The Unbearable Lightness of Crabon

Did you know what if you buy a frame or bike from Rivendell you get a copy of my book?

It’s true!

And not just because they jammed the spine to ascertain your pubic bone height and can’t in good conscience sell it to anybody else:

It’s that right, pubic bone height guy?

Sure it is.

No, it’s because Grant Petersen knows quality when he sees it.  (Even though his book is better than mine.)  Well, that and Rivendell probably has a bunch of copies left over from my visit back in June of last year:

Which remains one of the highlights of my blogular career:

That ride was fantastic, and would have been even better if only I’d been wearing a VeloVisor:

Between the brilliance of the East Bay sunset and the radiant smugness emanating from the Rivendell crew it was enough to make one squint.

Indeed, as a recovering Fred who’s already crested the summit of life and is currently stuffing his jersey full of newspaper for the rapid descent towards the grave it’s becoming increasingly clear to me that I could probably eliminate at least two or three bikes from my livery by curating one sensibly-appointed and age-appropriate Rivendell.

Alas, as the father of various human children plus the proprietor of seventeen (17) blogs and the author of so many books I’ve lost count I can barely maintain the bikes I already have, much less edit and update my fleet.  Consider this bike, which incurred a flat tire recently:

It was one of those overcast but warm-ish early spring days, and so I pulled up a chair and set to work like I was carving a corn cob pipe on the front porch.  Of course, whenever you start tinkering with anything mechanical in public any male antennae within a one-mile radius start quivering, and before long a gentleman sauntered over to oversee my progress and offer his unsolicited commentary.

“I see you’ve done this before,” he noted in admiration of my surgical deftness.

A seasoned New Yorker, I did my very best to avoid eye contact.

“You know, you should never patch a tube, it’s not worth it,” he admonished me in an accent that might have been either British or Antipodean, I could not muster the requisite energy or interest to attempt to parse it.

I was not, for the record, repairing the tube.  As far as patching goes, here’s my protocol: if the puncture is readily apparent, I patch it on the spot.  If it’s not, I replace the tube, take it home, and put it in the “to be repaired” pile.  This tube fell into the latter category.  Nonetheless, his comment prejudiced me against him, as not bothering to repair an otherwise perfectly good tube (or at least tell yourself you’re going to do it later) has always struck me as being rather wasteful and the sort of thing people who wear white shoes and quote the Velominati are wont to do.

My observer then began a lengthy anecdote about a bad patch and a bike tour that was so tedious I nearly punctured my own eardrums with a tire lever, and once he’d finished he then turned his attention from my labor to my trusty Surly travel bike, which was propped up on a planter just as you see it above.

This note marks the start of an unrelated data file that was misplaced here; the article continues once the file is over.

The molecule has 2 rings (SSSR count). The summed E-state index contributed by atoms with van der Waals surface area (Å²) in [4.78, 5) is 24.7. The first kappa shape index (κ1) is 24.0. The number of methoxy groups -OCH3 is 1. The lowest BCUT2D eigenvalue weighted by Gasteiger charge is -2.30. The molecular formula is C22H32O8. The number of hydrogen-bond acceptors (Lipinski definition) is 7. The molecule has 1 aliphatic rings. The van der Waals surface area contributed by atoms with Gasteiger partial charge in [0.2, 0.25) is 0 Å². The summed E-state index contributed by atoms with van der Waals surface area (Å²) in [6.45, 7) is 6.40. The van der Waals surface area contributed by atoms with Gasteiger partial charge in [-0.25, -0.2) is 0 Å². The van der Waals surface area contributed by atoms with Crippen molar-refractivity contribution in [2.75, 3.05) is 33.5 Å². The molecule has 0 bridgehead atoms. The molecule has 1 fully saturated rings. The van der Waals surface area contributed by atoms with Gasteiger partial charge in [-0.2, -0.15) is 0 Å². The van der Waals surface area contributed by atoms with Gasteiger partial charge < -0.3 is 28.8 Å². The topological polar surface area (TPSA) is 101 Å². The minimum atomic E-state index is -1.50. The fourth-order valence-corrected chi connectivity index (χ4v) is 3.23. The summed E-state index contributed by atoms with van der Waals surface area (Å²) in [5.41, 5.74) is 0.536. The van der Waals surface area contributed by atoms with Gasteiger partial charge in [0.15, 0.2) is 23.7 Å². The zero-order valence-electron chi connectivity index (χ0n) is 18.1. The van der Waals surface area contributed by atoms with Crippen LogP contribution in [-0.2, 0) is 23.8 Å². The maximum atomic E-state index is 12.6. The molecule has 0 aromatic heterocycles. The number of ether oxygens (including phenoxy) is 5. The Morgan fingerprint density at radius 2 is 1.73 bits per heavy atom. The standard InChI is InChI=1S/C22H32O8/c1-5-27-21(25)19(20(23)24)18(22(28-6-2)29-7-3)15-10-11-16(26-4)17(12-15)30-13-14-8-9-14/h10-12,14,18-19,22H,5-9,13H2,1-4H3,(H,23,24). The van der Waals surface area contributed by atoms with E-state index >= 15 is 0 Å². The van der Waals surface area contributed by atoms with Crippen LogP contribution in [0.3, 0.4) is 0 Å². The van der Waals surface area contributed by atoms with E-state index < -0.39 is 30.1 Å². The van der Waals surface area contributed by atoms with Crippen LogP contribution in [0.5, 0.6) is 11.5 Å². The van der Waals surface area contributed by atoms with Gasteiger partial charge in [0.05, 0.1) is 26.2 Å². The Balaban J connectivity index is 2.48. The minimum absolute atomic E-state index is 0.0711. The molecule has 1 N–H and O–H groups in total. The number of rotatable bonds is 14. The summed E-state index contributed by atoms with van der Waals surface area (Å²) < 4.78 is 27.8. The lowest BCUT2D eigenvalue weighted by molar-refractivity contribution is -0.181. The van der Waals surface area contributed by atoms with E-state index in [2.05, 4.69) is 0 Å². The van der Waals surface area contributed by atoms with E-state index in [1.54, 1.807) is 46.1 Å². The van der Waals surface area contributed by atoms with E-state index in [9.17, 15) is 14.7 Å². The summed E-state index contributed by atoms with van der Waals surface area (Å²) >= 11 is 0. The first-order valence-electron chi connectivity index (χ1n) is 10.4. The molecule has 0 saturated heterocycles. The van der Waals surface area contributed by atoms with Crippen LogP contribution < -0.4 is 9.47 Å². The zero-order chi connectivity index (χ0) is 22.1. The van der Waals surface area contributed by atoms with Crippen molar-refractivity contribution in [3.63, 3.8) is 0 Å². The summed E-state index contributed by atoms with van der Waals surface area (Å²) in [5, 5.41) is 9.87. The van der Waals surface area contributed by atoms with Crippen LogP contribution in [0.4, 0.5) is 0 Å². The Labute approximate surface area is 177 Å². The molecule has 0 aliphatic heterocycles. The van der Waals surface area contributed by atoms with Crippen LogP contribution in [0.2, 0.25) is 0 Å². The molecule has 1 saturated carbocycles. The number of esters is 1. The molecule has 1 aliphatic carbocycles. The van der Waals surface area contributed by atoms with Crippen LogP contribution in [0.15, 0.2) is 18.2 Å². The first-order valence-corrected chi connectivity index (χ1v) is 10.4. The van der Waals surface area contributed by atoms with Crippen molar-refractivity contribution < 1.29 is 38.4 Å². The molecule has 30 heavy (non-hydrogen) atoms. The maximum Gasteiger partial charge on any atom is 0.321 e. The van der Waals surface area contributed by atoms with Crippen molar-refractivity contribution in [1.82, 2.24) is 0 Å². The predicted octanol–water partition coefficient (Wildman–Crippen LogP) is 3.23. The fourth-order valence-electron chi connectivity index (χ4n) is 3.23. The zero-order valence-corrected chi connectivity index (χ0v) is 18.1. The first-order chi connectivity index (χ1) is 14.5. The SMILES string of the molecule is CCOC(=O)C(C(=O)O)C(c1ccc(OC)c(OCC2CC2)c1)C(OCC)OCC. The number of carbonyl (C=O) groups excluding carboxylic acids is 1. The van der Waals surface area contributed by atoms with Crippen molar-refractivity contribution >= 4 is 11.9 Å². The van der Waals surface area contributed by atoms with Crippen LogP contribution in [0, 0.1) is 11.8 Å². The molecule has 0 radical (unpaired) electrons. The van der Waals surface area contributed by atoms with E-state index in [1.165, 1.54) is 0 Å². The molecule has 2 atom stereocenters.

“What, no disc brakes?”

I figured he was joking.

“No, and yet somehow I manage to stop,” I replied.

As it turned out he was not joking.  He then told me he’d been bike shopping recently, and not only had he learned about the superiority of disc bikes, but he also discovered that carbon bicycles are much lighter than metal ones.  The implication was that I should get one.

At this point I finally turned to my new companion and took the measure of him.  He was an older gentleman, and fairly ample.  And while it’s not necessarily wise to judge people at first glance, it was almost impossible to picture him astride a carbon road bike in the same way it’s tough to imagine Winston Churchill dropping into a halfpipe.  What I mean to say is this was by no means the sort of person you’d place upon a carbon bicycle–unless of course you were in the business of selling as many carbon bicycles as possible to anybody and everybody with a wallet regardless of how ill-suited they were to such a machine.

“And that means what?,” I countered in response to his comment about carbon’s lightness.

“Well that makes it much easier to ride, and at my age I need that,” he explained.

I was tempted to explain to him that given his demographic a comfortable bike would improve his performance infinitely more than a slight gram reduction, and to that end I was about to direct him to Rivendell.  But then I figured he may just be one of those people who merely looks like he should be riding a recumbent but once he clips in he’s suddenly transformed by the magic of crabon into some sort of watt-churning uber-Fred.

More importantly though, I couldn’t be bothered.

Finally I finished fixing the bike and returned home.  Then, the next time I went to ride it, I found the bottom bracket completely seized due to the messy streets I’ve been riding in over the past few weeks, which underscores my point about how I can’t find the time to maintain my own bicycles.

So I moved onto the Milwaukee, only to find the right pedal spindle completely seized on that bike too.

Between the facts that: 1) I can’t seem to keep any of my bikes running; and B) People nearly twice my age are telling me my equipment is obsolete, it’s becoming increasingly clear to me I should  quit bikes.

Lastly, here’s an inspirational tale:

It’s always good to see people gain enlightenment from cycling, and eventually if she keeps riding she may even work out that Christianity is a myth.

God willing.